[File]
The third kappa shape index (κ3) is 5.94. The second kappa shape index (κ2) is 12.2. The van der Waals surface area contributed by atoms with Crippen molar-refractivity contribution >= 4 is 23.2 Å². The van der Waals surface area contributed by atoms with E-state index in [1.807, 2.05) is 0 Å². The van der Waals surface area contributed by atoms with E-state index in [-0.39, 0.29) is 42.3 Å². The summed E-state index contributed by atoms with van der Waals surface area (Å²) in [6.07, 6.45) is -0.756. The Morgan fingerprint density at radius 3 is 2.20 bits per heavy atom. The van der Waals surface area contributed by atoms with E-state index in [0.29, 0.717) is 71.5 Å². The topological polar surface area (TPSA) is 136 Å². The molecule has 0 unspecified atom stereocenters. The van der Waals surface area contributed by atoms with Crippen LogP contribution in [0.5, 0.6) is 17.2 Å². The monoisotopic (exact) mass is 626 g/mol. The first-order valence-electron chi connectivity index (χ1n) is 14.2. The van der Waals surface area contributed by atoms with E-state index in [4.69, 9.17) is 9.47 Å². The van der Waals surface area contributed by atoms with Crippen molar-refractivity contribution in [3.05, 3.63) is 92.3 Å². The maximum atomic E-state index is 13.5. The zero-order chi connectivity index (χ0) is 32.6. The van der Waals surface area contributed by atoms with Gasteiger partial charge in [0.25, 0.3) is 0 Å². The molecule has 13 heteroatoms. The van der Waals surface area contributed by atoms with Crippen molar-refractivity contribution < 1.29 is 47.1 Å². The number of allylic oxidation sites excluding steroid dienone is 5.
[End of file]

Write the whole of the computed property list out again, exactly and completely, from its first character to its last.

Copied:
The third kappa shape index (κ3) is 5.94. The second kappa shape index (κ2) is 12.2. The van der Waals surface area contributed by atoms with Crippen molar-refractivity contribution >= 4 is 23.2 Å². The van der Waals surface area contributed by atoms with E-state index in [1.807, 2.05) is 0 Å². The van der Waals surface area contributed by atoms with E-state index in [-0.39, 0.29) is 42.3 Å². The summed E-state index contributed by atoms with van der Waals surface area (Å²) in [6.07, 6.45) is -0.756. The Morgan fingerprint density at radius 3 is 2.20 bits per heavy atom. The van der Waals surface area contributed by atoms with E-state index in [0.29, 0.717) is 71.5 Å². The topological polar surface area (TPSA) is 136 Å². The molecule has 0 unspecified atom stereocenters. The van der Waals surface area contributed by atoms with Crippen LogP contribution in [0.5, 0.6) is 17.2 Å². The monoisotopic (exact) mass is 626 g/mol. The first-order valence-electron chi connectivity index (χ1n) is 14.2. The van der Waals surface area contributed by atoms with E-state index in [4.69, 9.17) is 9.47 Å². The van der Waals surface area contributed by atoms with Crippen molar-refractivity contribution in [3.05, 3.63) is 92.3 Å². The maximum atomic E-state index is 13.5. The zero-order chi connectivity index (χ0) is 32.6. The van der Waals surface area contributed by atoms with Gasteiger partial charge in [0.25, 0.3) is 0 Å². The molecule has 13 heteroatoms. The van der Waals surface area contributed by atoms with Crippen molar-refractivity contribution < 1.29 is 47.1 Å². The number of allylic oxidation sites excluding steroid dienone is 5.